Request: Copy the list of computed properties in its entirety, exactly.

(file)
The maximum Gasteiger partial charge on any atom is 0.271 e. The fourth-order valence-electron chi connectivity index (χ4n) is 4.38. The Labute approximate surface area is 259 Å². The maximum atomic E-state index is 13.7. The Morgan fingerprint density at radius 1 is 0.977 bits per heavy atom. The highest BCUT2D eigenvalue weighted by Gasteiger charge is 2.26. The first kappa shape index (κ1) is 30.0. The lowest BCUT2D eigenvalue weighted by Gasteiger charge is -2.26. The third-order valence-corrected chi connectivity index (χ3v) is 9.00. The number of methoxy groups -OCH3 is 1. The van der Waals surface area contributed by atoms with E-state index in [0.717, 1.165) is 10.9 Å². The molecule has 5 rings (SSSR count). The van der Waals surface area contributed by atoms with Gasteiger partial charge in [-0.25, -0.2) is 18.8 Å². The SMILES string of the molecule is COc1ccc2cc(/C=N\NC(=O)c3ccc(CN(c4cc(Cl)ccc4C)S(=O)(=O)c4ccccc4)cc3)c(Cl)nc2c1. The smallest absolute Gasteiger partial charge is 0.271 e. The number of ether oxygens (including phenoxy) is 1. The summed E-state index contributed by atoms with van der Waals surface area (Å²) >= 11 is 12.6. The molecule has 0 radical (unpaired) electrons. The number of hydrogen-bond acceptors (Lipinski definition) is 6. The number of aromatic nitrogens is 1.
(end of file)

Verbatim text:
The maximum Gasteiger partial charge on any atom is 0.271 e. The fourth-order valence-electron chi connectivity index (χ4n) is 4.38. The Labute approximate surface area is 259 Å². The maximum atomic E-state index is 13.7. The Morgan fingerprint density at radius 1 is 0.977 bits per heavy atom. The highest BCUT2D eigenvalue weighted by Gasteiger charge is 2.26. The first kappa shape index (κ1) is 30.0. The lowest BCUT2D eigenvalue weighted by Gasteiger charge is -2.26. The third-order valence-corrected chi connectivity index (χ3v) is 9.00. The number of methoxy groups -OCH3 is 1. The van der Waals surface area contributed by atoms with E-state index in [0.717, 1.165) is 10.9 Å². The molecule has 5 rings (SSSR count). The van der Waals surface area contributed by atoms with Gasteiger partial charge in [-0.25, -0.2) is 18.8 Å². The SMILES string of the molecule is COc1ccc2cc(/C=N\NC(=O)c3ccc(CN(c4cc(Cl)ccc4C)S(=O)(=O)c4ccccc4)cc3)c(Cl)nc2c1. The smallest absolute Gasteiger partial charge is 0.271 e. The number of ether oxygens (including phenoxy) is 1. The summed E-state index contributed by atoms with van der Waals surface area (Å²) >= 11 is 12.6. The molecule has 0 radical (unpaired) electrons. The number of hydrogen-bond acceptors (Lipinski definition) is 6. The number of aromatic nitrogens is 1.